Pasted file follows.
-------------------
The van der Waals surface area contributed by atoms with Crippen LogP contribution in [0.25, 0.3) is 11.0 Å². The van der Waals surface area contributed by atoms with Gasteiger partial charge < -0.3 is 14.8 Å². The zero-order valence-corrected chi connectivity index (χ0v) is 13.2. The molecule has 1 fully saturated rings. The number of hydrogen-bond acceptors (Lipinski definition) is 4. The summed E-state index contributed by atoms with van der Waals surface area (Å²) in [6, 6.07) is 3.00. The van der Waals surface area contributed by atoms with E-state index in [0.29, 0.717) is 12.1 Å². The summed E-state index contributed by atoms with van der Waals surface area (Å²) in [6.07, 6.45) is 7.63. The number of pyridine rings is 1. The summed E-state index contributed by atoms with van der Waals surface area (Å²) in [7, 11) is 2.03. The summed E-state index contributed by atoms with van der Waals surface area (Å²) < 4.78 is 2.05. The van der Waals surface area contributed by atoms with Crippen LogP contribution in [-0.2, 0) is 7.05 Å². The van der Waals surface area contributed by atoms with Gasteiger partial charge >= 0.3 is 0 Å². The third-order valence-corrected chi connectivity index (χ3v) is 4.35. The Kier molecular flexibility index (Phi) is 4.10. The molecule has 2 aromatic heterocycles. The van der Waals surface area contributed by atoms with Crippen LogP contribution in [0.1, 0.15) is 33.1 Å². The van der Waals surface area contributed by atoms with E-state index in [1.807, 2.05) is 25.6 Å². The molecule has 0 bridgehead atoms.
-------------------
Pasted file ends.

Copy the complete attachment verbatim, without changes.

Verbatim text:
The van der Waals surface area contributed by atoms with Crippen LogP contribution in [0.25, 0.3) is 11.0 Å². The van der Waals surface area contributed by atoms with Gasteiger partial charge < -0.3 is 14.8 Å². The zero-order valence-corrected chi connectivity index (χ0v) is 13.2. The molecule has 1 fully saturated rings. The number of hydrogen-bond acceptors (Lipinski definition) is 4. The summed E-state index contributed by atoms with van der Waals surface area (Å²) in [6, 6.07) is 3.00. The van der Waals surface area contributed by atoms with E-state index in [0.29, 0.717) is 12.1 Å². The summed E-state index contributed by atoms with van der Waals surface area (Å²) in [6.07, 6.45) is 7.63. The number of pyridine rings is 1. The summed E-state index contributed by atoms with van der Waals surface area (Å²) in [7, 11) is 2.03. The summed E-state index contributed by atoms with van der Waals surface area (Å²) < 4.78 is 2.05. The van der Waals surface area contributed by atoms with Crippen LogP contribution in [-0.2, 0) is 7.05 Å². The van der Waals surface area contributed by atoms with Gasteiger partial charge >= 0.3 is 0 Å². The third-order valence-corrected chi connectivity index (χ3v) is 4.35. The Kier molecular flexibility index (Phi) is 4.10. The molecule has 2 aromatic heterocycles. The van der Waals surface area contributed by atoms with Crippen LogP contribution in [0.1, 0.15) is 33.1 Å². The van der Waals surface area contributed by atoms with E-state index in [1.807, 2.05) is 25.6 Å². The molecule has 0 bridgehead atoms.